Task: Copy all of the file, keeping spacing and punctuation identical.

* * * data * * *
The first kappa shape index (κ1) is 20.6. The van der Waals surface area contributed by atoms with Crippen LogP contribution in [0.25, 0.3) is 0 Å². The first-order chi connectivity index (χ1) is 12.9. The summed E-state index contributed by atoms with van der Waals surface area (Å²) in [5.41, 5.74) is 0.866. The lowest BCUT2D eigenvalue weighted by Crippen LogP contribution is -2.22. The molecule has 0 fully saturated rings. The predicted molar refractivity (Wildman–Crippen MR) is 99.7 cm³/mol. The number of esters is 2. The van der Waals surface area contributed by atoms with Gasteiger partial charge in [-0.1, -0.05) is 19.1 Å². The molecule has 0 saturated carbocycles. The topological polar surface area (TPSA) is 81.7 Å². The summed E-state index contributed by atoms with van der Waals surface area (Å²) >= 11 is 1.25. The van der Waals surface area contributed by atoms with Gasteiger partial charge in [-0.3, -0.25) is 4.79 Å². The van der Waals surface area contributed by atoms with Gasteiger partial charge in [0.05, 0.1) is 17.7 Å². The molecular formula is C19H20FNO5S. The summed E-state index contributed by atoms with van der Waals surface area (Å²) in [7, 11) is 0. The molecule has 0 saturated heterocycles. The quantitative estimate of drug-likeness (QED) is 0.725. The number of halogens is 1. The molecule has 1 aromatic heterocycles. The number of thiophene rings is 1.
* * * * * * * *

The first kappa shape index (κ1) is 20.6. The van der Waals surface area contributed by atoms with Crippen LogP contribution in [0.25, 0.3) is 0 Å². The first-order chi connectivity index (χ1) is 12.9. The summed E-state index contributed by atoms with van der Waals surface area (Å²) in [5.41, 5.74) is 0.866. The lowest BCUT2D eigenvalue weighted by Crippen LogP contribution is -2.22. The molecule has 0 fully saturated rings. The predicted molar refractivity (Wildman–Crippen MR) is 99.7 cm³/mol. The number of esters is 2. The van der Waals surface area contributed by atoms with Gasteiger partial charge in [-0.1, -0.05) is 19.1 Å². The molecule has 0 saturated carbocycles. The topological polar surface area (TPSA) is 81.7 Å². The summed E-state index contributed by atoms with van der Waals surface area (Å²) >= 11 is 1.25. The van der Waals surface area contributed by atoms with Gasteiger partial charge in [-0.3, -0.25) is 4.79 Å². The van der Waals surface area contributed by atoms with Gasteiger partial charge in [0.05, 0.1) is 17.7 Å². The molecular formula is C19H20FNO5S. The summed E-state index contributed by atoms with van der Waals surface area (Å²) in [7, 11) is 0. The molecule has 0 saturated heterocycles. The quantitative estimate of drug-likeness (QED) is 0.725. The number of halogens is 1. The molecule has 1 aromatic heterocycles. The number of thiophene rings is 1.